Loar-Porter said they took part in mandatory Proposal 3 training sessions through the Bureau of Elections.

City clerks throughout Michigan are also preparing for the first election after new laws took effect, allowing for same-day voter registration. Voters used to have to register to vote at least 30 days prior to an election.

One of the misconceptions regarding same-day registration that Loar-Porter has been trying to quell is the perception that maybe people could then vote twice.

When residents come in for same-day registration, clerks access a qualified voter file that is available through the state and look up the voter after viewing their ID. It’s one of the reasons why a clerk or deputy clerk has to be available on Election Day.

“Somebody can’t just walk into a precinct and say I want to vote. You have to look them up and double check,” Loar-Porter said. “If they are registered somewhere else and haven’t voted yet, they can move it here. But it sends an alert to the other municipality’s clerk so they can’t vote twice.

“I was a little leery of it at first, but since we’ve seen it in action, I feel better about it now.”

Game changer

Lincoln Township Deputy Clerk Kalla Langston demonstrates one of the township’s tabulators using a sample ballot.

More hands means less work

Some officials believe the streamlined process will lead to a higher voter participation rate. A higher participation rate would mean more ballots, which would translate to a need for more volunteers on Election Day for municipalities.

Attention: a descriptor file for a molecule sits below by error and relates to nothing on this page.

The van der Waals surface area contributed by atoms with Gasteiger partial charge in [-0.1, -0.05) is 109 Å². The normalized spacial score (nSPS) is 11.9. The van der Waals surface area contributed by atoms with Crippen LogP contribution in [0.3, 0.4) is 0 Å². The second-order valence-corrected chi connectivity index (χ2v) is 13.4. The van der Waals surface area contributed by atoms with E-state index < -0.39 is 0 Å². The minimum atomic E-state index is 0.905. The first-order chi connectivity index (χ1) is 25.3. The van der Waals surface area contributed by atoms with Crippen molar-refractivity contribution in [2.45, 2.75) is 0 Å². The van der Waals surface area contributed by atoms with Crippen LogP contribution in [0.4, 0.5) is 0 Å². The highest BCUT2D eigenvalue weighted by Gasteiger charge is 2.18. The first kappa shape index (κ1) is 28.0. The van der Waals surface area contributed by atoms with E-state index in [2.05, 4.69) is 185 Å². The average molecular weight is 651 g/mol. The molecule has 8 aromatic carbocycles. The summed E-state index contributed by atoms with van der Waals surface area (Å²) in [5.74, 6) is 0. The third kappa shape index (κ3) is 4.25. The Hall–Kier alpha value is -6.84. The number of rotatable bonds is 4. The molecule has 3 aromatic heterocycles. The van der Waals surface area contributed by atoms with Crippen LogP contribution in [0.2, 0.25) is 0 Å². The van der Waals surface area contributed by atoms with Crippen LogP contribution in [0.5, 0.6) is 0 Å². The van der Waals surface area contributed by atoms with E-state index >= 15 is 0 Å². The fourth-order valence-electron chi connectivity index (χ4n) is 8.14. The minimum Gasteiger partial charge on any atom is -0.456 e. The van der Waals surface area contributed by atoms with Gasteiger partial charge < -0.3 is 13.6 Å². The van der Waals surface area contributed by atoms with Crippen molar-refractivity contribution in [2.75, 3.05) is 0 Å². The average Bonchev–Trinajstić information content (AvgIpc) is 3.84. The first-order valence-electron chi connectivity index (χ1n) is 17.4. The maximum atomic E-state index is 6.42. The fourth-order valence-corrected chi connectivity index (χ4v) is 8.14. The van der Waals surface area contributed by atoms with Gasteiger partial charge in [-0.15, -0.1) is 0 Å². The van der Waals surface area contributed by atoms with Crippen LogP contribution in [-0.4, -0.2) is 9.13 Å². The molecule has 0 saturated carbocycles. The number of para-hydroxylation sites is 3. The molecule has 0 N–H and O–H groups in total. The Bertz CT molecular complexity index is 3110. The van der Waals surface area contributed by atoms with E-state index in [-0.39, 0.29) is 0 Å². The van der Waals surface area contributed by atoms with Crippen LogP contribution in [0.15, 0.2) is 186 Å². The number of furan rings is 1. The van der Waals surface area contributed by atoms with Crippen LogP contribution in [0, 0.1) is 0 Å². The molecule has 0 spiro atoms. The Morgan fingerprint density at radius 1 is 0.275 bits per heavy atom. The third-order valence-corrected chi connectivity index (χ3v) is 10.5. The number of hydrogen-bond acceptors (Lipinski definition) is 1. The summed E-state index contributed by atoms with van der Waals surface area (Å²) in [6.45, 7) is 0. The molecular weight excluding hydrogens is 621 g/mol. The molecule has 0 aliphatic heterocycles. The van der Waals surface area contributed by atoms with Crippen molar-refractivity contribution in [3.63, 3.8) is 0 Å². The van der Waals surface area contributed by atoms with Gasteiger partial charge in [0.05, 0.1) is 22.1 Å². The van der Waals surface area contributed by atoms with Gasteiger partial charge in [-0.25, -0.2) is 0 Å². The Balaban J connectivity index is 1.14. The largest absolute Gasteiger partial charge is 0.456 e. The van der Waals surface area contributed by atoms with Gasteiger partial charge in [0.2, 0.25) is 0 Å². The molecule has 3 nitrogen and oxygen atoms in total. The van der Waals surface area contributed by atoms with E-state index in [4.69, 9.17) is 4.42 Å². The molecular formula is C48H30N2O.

Royalton Township normally has six people working at each precinct polling station.

However, the township expects to add another three people for its AB board. One will be tasked with opening envelopes, the second will control the electronic poll book to enter in that a voter participated, and a third person who will run the absentee ballot through the tabulator.

Royalton pays its workers $10 an hour, plus $12 for food on Election Day. That doesn’t account for what they’re paid during training sessions. Foust estimated the additional workers will cost the township another $400-500.

However, the township bought another tabulator ($5,500) and laptop ($1,200) to account for the absentee ballots. Foust said those are one-time purchases. But it’s the additional worker fees that will add up, when considering several elections a year.

St. Joseph City Clerk Denise Westfall said they’ve only experienced small elections since the amendment passed last fall, with a school millage for non-homestead election taking place in May.

Westfall said they have put less people in polling locations and more on the AB counting board so they could learn the system. Westfall said she’s counting on there being more absentee voters over time.

But that’s only for smaller elections. During presidential elections, Westfall said they’ll have about eight people stationed at each precinct.

St. Joseph’s AB counting board currently has eight people, but Westfall anticipates the city increasing that total to 12 or more.

“It has been challenging, but since the last presidential election, we’ve had a lot of interest,” Westfall said, with regard to finding volunteers to work polling stations. “We have a March primary and that will stir up a lot of interest. We appreciate every vote we can get.”

Lincoln Township bought another tabulator this past year to account for the influx of absentee ballots. The township has eight tabulators in total, with two being dedicated to absentee ballots.

Loar-Porter justified the additional tabulator because of how it will help workers count absentee ballots faster.

“You can’t begin to process them until 7 a.m. on Election Day,” she said.

Still, Loar-Porter’s biggest worry isn’t about having enough time to process the extra absentee ballots. Her biggest task is educating the public.

“It’s more about education and helping people understand,” she said. “A lot of people think they don’t get counted. It’s about getting the word out and getting rid of the misnomer of absentee voting. Every absentee ballot gets counted.”

Contact: twittkowski@TheHP.com, 932-0358, Twitter: @TonyWittkowski